An Internet cafe in Yangon, Myanmar's largest city. With busy cyber cafes across the main city Yangon, the web offers a way to tap the city's youth, despite slow connections, frequent power cuts and huge risks over online activity that the regime deems subversive.
Credit: AFP

In a surprise move from Burma's paranoid and reclusive government, blocks on YouTube and foreign news Web sites are suddenly gone.

The now-unblocked online outlets include YouTube, the BBC and Voice of America, according to the Associated Press. Reuters reports that regional media, such as Thailand's Bangkok Post and Singapore's Straits Times are also back online. 

Even more surprising is the unblocking of outlets run by Burmese exiles -- such as the Democratic Voice of Burma -- that more or less specialize in publicizing the misdeeds of Burma's authoritarian regime.

This is quite an about face for a quasi-totalitarian state that has repeatedly hit mere anti-government pamphleteers with decades-long sentences. Just this week, a videographer for the Democratic Voice of Burma caught an 18-year sentence for filming the scene of a bombing last year.

The regime can't possibly enjoy the type of coverage that foreign outlets produce on Burma, officially known as Myanmar. Outside news agencies, Global Post included, rarely publish news that skirts mention of the military-backed government's awful human rights record and ongoing wars against well-armed minority groups. The regime's censorship is nothing compared to the accusations of forced labor, torched villages and worse that routinely appear in the foreign media.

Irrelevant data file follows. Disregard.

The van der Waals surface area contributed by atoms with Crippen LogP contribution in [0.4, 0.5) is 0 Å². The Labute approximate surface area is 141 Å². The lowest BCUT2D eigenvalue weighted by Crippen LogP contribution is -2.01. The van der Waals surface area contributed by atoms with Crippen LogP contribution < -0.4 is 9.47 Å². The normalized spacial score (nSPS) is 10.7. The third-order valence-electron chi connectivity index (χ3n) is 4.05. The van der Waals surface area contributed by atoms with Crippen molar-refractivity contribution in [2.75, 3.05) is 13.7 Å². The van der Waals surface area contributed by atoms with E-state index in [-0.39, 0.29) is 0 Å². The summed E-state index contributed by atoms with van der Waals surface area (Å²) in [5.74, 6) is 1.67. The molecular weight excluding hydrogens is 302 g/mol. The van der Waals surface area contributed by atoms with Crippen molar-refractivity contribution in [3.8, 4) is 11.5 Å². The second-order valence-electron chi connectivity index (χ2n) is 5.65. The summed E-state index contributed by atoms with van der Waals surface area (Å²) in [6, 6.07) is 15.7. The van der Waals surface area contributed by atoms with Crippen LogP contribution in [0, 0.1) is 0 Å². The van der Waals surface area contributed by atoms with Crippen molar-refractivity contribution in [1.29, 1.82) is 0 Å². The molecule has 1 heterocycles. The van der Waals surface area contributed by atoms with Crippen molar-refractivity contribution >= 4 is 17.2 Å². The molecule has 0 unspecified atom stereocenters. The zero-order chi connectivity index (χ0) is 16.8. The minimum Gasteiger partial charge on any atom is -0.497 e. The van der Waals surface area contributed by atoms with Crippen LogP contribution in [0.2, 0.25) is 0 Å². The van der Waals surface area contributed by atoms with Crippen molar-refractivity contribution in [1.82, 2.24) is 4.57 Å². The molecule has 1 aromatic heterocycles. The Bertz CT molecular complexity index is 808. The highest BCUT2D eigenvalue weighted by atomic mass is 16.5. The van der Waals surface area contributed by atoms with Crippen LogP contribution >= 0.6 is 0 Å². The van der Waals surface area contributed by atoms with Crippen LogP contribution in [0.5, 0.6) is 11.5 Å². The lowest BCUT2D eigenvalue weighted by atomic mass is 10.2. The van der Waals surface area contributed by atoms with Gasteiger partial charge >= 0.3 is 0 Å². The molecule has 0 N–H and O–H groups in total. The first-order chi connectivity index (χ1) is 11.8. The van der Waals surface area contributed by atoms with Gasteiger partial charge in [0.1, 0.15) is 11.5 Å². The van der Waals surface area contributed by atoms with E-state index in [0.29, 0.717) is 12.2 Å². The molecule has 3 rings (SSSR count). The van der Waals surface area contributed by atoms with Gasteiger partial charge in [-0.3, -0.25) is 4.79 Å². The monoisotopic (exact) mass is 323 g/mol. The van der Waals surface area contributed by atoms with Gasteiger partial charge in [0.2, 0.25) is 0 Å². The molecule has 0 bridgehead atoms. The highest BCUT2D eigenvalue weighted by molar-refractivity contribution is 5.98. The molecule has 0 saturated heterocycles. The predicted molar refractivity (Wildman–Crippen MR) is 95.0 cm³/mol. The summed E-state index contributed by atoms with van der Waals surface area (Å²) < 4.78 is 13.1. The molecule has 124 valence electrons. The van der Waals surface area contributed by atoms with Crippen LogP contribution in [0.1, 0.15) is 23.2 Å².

A recent piece in The Economist articulates the shifting tides in Burma and outside observers "entrenched" cynicism:

"Progress in Myanmar, an Australian foreign minister once remarked, comes at the pace of glue flowing up a hill. Lately, however, it has become a brook bickering merrily down the valley. Cynicism about the regime’s intentions is so entrenched that few observers see this as more than an optical illusion."

That about sums up the take from Shawn Crispin, a longtime Southeast Asia reporter and representative of Southeast Asia Representative of the Committee to Protect Journalists.

Freeing up Web restrictions is "hardly a noteworthy move toward more press freedom," he told the AP, adding that only 0.3 percent of Burma's population has Web access. Never mind the fact that outside of Burma's largest city, Yangon, few can read English.

"These sites may now be available in Burma," Crispin told the AP, "but Internet users risk arrest and even prison for accessing them."

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